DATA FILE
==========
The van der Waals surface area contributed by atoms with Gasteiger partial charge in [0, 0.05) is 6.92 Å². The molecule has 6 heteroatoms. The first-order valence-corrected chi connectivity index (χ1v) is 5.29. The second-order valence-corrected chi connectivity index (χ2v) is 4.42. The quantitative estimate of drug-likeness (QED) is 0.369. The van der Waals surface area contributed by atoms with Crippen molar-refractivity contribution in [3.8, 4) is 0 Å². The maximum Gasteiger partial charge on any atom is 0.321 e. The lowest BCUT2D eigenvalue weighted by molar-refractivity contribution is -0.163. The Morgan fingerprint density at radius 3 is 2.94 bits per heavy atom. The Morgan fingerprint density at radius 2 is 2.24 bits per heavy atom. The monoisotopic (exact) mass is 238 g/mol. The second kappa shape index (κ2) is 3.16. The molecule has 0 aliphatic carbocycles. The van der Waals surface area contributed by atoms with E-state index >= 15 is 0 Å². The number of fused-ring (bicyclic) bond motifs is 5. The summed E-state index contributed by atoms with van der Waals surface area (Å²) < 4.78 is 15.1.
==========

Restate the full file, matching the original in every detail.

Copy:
The van der Waals surface area contributed by atoms with Gasteiger partial charge in [0, 0.05) is 6.92 Å². The molecule has 6 heteroatoms. The first-order valence-corrected chi connectivity index (χ1v) is 5.29. The second-order valence-corrected chi connectivity index (χ2v) is 4.42. The quantitative estimate of drug-likeness (QED) is 0.369. The van der Waals surface area contributed by atoms with Crippen molar-refractivity contribution in [3.8, 4) is 0 Å². The maximum Gasteiger partial charge on any atom is 0.321 e. The lowest BCUT2D eigenvalue weighted by molar-refractivity contribution is -0.163. The Morgan fingerprint density at radius 3 is 2.94 bits per heavy atom. The Morgan fingerprint density at radius 2 is 2.24 bits per heavy atom. The monoisotopic (exact) mass is 238 g/mol. The second kappa shape index (κ2) is 3.16. The molecule has 0 aliphatic carbocycles. The van der Waals surface area contributed by atoms with E-state index >= 15 is 0 Å². The number of fused-ring (bicyclic) bond motifs is 5. The summed E-state index contributed by atoms with van der Waals surface area (Å²) < 4.78 is 15.1.